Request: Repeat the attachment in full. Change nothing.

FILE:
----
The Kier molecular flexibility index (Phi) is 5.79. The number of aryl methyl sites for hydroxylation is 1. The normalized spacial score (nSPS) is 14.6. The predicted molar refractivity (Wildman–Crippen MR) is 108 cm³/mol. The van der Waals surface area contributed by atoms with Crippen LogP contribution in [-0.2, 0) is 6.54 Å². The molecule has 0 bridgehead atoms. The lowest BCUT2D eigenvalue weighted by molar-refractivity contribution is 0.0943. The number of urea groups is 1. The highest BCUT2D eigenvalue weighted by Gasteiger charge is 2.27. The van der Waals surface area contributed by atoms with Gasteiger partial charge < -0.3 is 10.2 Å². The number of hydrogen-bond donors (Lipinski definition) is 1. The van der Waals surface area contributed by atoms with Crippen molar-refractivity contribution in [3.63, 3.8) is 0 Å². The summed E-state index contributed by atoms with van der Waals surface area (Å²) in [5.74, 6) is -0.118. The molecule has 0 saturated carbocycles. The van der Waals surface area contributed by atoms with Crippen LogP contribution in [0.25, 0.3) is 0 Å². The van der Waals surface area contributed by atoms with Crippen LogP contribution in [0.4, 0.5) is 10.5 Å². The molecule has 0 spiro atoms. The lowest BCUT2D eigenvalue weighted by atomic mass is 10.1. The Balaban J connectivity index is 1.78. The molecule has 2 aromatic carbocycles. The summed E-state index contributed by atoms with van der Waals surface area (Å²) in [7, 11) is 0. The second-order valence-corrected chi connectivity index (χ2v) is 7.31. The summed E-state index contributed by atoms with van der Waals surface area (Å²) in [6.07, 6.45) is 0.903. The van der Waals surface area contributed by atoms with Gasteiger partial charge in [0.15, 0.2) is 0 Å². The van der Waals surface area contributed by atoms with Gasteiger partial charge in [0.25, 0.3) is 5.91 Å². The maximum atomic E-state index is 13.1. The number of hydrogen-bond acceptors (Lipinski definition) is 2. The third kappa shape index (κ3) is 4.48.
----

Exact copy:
The Kier molecular flexibility index (Phi) is 5.79. The number of aryl methyl sites for hydroxylation is 1. The normalized spacial score (nSPS) is 14.6. The predicted molar refractivity (Wildman–Crippen MR) is 108 cm³/mol. The van der Waals surface area contributed by atoms with Crippen LogP contribution in [-0.2, 0) is 6.54 Å². The molecule has 0 bridgehead atoms. The lowest BCUT2D eigenvalue weighted by molar-refractivity contribution is 0.0943. The number of urea groups is 1. The highest BCUT2D eigenvalue weighted by Gasteiger charge is 2.27. The van der Waals surface area contributed by atoms with Gasteiger partial charge < -0.3 is 10.2 Å². The number of hydrogen-bond donors (Lipinski definition) is 1. The van der Waals surface area contributed by atoms with Crippen molar-refractivity contribution in [3.63, 3.8) is 0 Å². The summed E-state index contributed by atoms with van der Waals surface area (Å²) in [5.74, 6) is -0.118. The molecule has 0 saturated carbocycles. The van der Waals surface area contributed by atoms with Crippen LogP contribution in [0.25, 0.3) is 0 Å². The van der Waals surface area contributed by atoms with Crippen LogP contribution in [0.4, 0.5) is 10.5 Å². The molecule has 0 spiro atoms. The lowest BCUT2D eigenvalue weighted by atomic mass is 10.1. The Balaban J connectivity index is 1.78. The molecule has 2 aromatic carbocycles. The summed E-state index contributed by atoms with van der Waals surface area (Å²) in [7, 11) is 0. The second-order valence-corrected chi connectivity index (χ2v) is 7.31. The summed E-state index contributed by atoms with van der Waals surface area (Å²) in [6.07, 6.45) is 0.903. The van der Waals surface area contributed by atoms with Gasteiger partial charge in [0.15, 0.2) is 0 Å². The van der Waals surface area contributed by atoms with Gasteiger partial charge in [0.25, 0.3) is 5.91 Å². The maximum atomic E-state index is 13.1. The number of hydrogen-bond acceptors (Lipinski definition) is 2. The third kappa shape index (κ3) is 4.48.